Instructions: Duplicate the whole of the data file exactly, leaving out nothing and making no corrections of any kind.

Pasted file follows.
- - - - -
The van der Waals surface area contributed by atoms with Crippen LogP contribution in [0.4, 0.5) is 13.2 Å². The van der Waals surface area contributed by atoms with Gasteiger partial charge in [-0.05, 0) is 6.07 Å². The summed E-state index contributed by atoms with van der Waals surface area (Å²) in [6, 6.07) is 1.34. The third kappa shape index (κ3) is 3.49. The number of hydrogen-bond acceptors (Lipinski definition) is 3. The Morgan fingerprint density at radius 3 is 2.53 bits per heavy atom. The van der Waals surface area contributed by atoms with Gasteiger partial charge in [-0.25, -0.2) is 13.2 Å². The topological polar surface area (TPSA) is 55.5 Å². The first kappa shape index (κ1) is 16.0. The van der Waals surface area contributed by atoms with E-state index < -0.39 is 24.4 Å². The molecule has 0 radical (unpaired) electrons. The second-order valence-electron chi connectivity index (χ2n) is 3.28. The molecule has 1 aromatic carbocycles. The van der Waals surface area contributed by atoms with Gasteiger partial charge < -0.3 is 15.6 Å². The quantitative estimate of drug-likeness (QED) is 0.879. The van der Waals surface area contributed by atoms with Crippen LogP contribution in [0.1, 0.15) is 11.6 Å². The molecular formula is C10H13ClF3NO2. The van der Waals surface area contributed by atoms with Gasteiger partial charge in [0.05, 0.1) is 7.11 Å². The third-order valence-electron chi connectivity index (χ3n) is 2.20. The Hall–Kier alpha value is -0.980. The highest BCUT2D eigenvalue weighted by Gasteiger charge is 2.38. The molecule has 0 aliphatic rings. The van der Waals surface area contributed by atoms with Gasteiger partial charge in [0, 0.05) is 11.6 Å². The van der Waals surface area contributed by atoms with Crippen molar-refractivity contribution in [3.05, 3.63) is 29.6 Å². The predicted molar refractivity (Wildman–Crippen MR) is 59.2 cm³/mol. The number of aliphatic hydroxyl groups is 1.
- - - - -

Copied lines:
The van der Waals surface area contributed by atoms with Crippen LogP contribution in [0.4, 0.5) is 13.2 Å². The van der Waals surface area contributed by atoms with Gasteiger partial charge in [-0.05, 0) is 6.07 Å². The summed E-state index contributed by atoms with van der Waals surface area (Å²) in [6, 6.07) is 1.34. The third kappa shape index (κ3) is 3.49. The number of hydrogen-bond acceptors (Lipinski definition) is 3. The Morgan fingerprint density at radius 3 is 2.53 bits per heavy atom. The van der Waals surface area contributed by atoms with Gasteiger partial charge in [-0.25, -0.2) is 13.2 Å². The topological polar surface area (TPSA) is 55.5 Å². The first kappa shape index (κ1) is 16.0. The van der Waals surface area contributed by atoms with E-state index < -0.39 is 24.4 Å². The molecule has 0 radical (unpaired) electrons. The second-order valence-electron chi connectivity index (χ2n) is 3.28. The molecule has 1 aromatic carbocycles. The van der Waals surface area contributed by atoms with Gasteiger partial charge < -0.3 is 15.6 Å². The quantitative estimate of drug-likeness (QED) is 0.879. The van der Waals surface area contributed by atoms with Crippen LogP contribution in [0.1, 0.15) is 11.6 Å². The molecular formula is C10H13ClF3NO2. The van der Waals surface area contributed by atoms with Gasteiger partial charge in [0.05, 0.1) is 7.11 Å². The third-order valence-electron chi connectivity index (χ3n) is 2.20. The Hall–Kier alpha value is -0.980. The highest BCUT2D eigenvalue weighted by Gasteiger charge is 2.38. The molecule has 0 aliphatic rings. The van der Waals surface area contributed by atoms with Gasteiger partial charge in [0, 0.05) is 11.6 Å². The van der Waals surface area contributed by atoms with Crippen molar-refractivity contribution in [3.05, 3.63) is 29.6 Å². The predicted molar refractivity (Wildman–Crippen MR) is 59.2 cm³/mol. The number of aliphatic hydroxyl groups is 1.